If the exploit had already been sold to other customers and was infecting systems in the wild for two and a half years, Raiu wondered if he might be able to find it. There was just one problem. Toropov provided no details about the exploit that might help him track it down.
Usually zero days are found by accident when someone discovers they’ve been hacked, and a forensic examination of their system uncovers zero-day malware. Once these exploits are discovered, antivirus companies look for tell-tale fingerprints in the code that can help them locate the malware on other systems; then they write signatures their scanners use to search customer systems. But in this case, Raiu wasn’t sure how to look for the zero-day exploit since he didn’t have code to examine and didn’t even know what vulnerability in Silverlight it targeted.
But after looking at Toropov’s public list of previous bug discoveries, he got an idea. He started examining the proof-of-concept exploit Toropov had written for the bugs he’d already discovered to see if he might find any particular programming techniques or patterns in the way he wrote code that could be used as a signature to find exploits of his that might be in the wild. Researchers provide proof-of-concept exploits to bug bounty programs to verify in a benign way that the vulnerabilities they’ve found are real and can be exploited. Usually the proof-of-concept code simply launches the calculator application on a machine to provide visual proof that the exploit worked.
Raiu’s instinct about looking at the published files was right. He examined in particular some proof-of-concept code Toropov had published for one of the Silverlight vulnerabilities Microsoft had patched in 2013. Among the files for this exploit was one that contained debugging code. Debugging code is used by developers to look for errors in their program as they’re writing it. There were three particular strings of debugging code that caught Raiu’s eye that appeared in multiple files Toropov wrote.
“With exploit developers they have [code] libraries they build and they keep reusing them from one exploit to another in order to simplify their work,” Raiu notes. “I said, what if his other Silverlight exploits are similar to this proof-of concept one he wrote in 2013?”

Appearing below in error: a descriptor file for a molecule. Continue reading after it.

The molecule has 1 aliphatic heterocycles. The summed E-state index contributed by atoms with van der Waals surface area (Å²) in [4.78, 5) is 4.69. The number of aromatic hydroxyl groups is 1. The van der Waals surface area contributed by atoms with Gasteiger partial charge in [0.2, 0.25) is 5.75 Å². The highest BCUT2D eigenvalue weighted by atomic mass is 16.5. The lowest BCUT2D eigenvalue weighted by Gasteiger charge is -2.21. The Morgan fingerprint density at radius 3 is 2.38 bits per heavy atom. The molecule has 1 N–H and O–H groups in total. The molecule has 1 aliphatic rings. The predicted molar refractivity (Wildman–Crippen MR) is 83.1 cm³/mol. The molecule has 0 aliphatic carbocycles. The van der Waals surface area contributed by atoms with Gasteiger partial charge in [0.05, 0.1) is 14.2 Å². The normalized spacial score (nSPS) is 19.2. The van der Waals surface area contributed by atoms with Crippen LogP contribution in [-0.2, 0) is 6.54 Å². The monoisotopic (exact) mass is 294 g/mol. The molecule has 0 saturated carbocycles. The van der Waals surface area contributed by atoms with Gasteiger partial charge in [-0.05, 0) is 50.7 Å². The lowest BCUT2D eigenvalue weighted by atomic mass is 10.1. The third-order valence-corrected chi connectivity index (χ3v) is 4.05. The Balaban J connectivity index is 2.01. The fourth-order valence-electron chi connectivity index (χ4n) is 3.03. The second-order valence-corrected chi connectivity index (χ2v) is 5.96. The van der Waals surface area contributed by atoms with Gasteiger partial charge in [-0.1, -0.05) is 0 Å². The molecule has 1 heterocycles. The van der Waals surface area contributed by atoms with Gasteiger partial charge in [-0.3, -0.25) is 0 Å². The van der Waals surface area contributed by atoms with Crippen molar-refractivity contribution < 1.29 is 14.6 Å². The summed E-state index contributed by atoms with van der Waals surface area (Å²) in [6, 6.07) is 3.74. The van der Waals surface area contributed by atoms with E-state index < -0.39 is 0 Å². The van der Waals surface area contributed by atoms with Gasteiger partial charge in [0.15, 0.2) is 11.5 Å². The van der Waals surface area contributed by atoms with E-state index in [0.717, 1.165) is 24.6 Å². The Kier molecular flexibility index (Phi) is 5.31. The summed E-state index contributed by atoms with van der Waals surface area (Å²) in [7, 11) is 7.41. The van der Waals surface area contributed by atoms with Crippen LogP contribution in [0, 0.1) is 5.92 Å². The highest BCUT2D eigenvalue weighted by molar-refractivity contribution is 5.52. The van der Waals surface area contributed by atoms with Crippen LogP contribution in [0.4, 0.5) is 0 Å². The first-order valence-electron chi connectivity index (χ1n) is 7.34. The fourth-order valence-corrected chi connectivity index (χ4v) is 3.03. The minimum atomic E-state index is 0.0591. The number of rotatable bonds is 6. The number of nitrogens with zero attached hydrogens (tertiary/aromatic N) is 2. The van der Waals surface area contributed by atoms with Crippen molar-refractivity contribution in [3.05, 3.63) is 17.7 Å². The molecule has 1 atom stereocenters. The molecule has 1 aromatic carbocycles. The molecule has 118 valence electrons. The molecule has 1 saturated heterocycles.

Programmers usually take debugging code out of the final versions of their programs, but sometimes they leave it in the source code and it gets compiled into the binary, even though it’s not code that gets used by the exploit to perform its functions. Raiu was hoping that was the case.
He used a tool called YARA to see if he could find traces of the strings on Kaspersky customer systems. YARA was designed in 2007 by Victor Manuel Alvarez, a Spanish security researcher who works at VirusTotal, a free online virus scanner that Google now owns. Using the tool, researchers can create a so-called YARA rule to search for malicious files and uncover patterns in them in order to group similar files into families of malware. YARA rules can also be used to scan networks and systems for the same patterns of code. That’s how Raiu decided to use it.
He’d tried to use YARA rules once before in this way, but had failed to find what he was seeking. One of Kaspersky’s customers had been attacked by two exploits, which came in through an infected Adobe .PDF file. One of the exploits allowed the attackers to escape from the Adobe Reader sandbox—a protective layer some vendors put in their software to prevent exploits from jumping out of an application and infecting the core system. Raiu and his colleagues never found the exploits, but were able to figure out how they worked and notified vendors to get the vulnerable holes patched.
Despite that previous failure, Raiu thought it was worth trying a YARA rule again with Toropov’s exploit. In July, shortly after reading the emails Toropov exchanged with Hacking Team, Raiu created a YARA rule based on the debugging code he’d found and then distributed it to the company’s automatic exploit prevention tool and theKaspersky Security Network, composed of customers who have opted to share with Kaspersky malicious samples found on their systems. Then he waited.
Months passed and there was no sign of an infection for any customers. Raiu eventually forgot about his little experiment.